“The future of our fisheries and our bays will be greatly influenced by the health of Long Island’s seagrass meadows.”
— Carl LoBue, Conservancy Scientist
Latest News about Eelgrass
- August 1, 2012: Governor and Legislature Sign Seagrass Protection Act
- June 21, 2012: New Study Provides Valuable Info for Protecting Eelgrass
What happens when our underwater meadows vanish? One of the most important habitats underneath Long Island's beaches and bays is seagrass. Critical to the life cycle and development of shrimp, scallops, fish, and waterfowl, these meadows are teeming with life. Seagrass also filters pollution and guards against shoreline erosion by buffering the impacts of wave energy and storm surges. But in some areas, seagrass is disappearing at an alarming rate. Altered water quality, brown tide, coastal development, boat traffic, and harmful fishing practices are all to blame.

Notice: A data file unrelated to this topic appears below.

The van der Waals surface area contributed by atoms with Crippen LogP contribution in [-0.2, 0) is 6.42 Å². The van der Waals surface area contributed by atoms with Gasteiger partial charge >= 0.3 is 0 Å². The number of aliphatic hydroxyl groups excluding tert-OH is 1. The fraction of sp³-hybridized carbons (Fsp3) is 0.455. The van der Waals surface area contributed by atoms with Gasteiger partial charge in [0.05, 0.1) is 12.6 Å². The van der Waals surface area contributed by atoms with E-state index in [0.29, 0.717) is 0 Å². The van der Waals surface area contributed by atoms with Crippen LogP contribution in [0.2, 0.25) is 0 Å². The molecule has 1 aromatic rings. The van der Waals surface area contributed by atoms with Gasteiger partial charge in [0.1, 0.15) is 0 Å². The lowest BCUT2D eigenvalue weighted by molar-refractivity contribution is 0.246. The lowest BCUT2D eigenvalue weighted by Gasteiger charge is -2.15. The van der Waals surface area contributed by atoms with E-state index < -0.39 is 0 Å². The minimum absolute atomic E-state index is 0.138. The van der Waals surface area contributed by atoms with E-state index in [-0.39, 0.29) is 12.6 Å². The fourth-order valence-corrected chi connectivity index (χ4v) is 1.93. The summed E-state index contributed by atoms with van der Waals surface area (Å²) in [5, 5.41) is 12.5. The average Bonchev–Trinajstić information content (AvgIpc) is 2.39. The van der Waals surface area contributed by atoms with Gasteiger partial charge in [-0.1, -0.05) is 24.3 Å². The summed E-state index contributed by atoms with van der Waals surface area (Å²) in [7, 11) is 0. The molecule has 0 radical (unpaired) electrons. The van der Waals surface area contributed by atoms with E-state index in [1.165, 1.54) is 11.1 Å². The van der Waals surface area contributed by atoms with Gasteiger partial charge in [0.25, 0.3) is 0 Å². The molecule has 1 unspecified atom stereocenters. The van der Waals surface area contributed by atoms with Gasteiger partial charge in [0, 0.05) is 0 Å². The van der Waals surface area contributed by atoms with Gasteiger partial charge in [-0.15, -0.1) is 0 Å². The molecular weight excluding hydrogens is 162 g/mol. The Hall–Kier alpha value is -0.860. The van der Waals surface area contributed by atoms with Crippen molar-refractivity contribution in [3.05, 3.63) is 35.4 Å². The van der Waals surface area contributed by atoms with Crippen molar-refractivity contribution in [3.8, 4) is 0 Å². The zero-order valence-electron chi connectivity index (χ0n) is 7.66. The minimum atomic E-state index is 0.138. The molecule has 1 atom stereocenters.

Without these extensive underwater prairies, this bountiful ecosystem faces a great challenge. “The future of our fisheries and our bays will be greatly influenced by the health of Long Island’s seagrass meadows,” said Carl LoBue, Site Director for The Nature Conservancy on Long Island.
Keeping it Green
The Nature Conservancy understands the importance of seagrass to the health of our beaches, bays, and local communities. That's why we are:
- Determining what contributes to the decline of our seagrass meadows, including investigating causes and prevention of brown tide; and
- Establishing seagrass protection and restoration strategies in cooperation with state and local governments.
You can help restore our underwater meadows, too! Next time you're at the beach, remember to:
- Avoid boat traffic, anchoring, and shellfishing in seagrass beds;
- Keep septic systems far from waterways;
- Limit use of pesticides, herbicides, and fertilizers; and
- Avoid dumping chemicals or toxins in sewers or on the ground.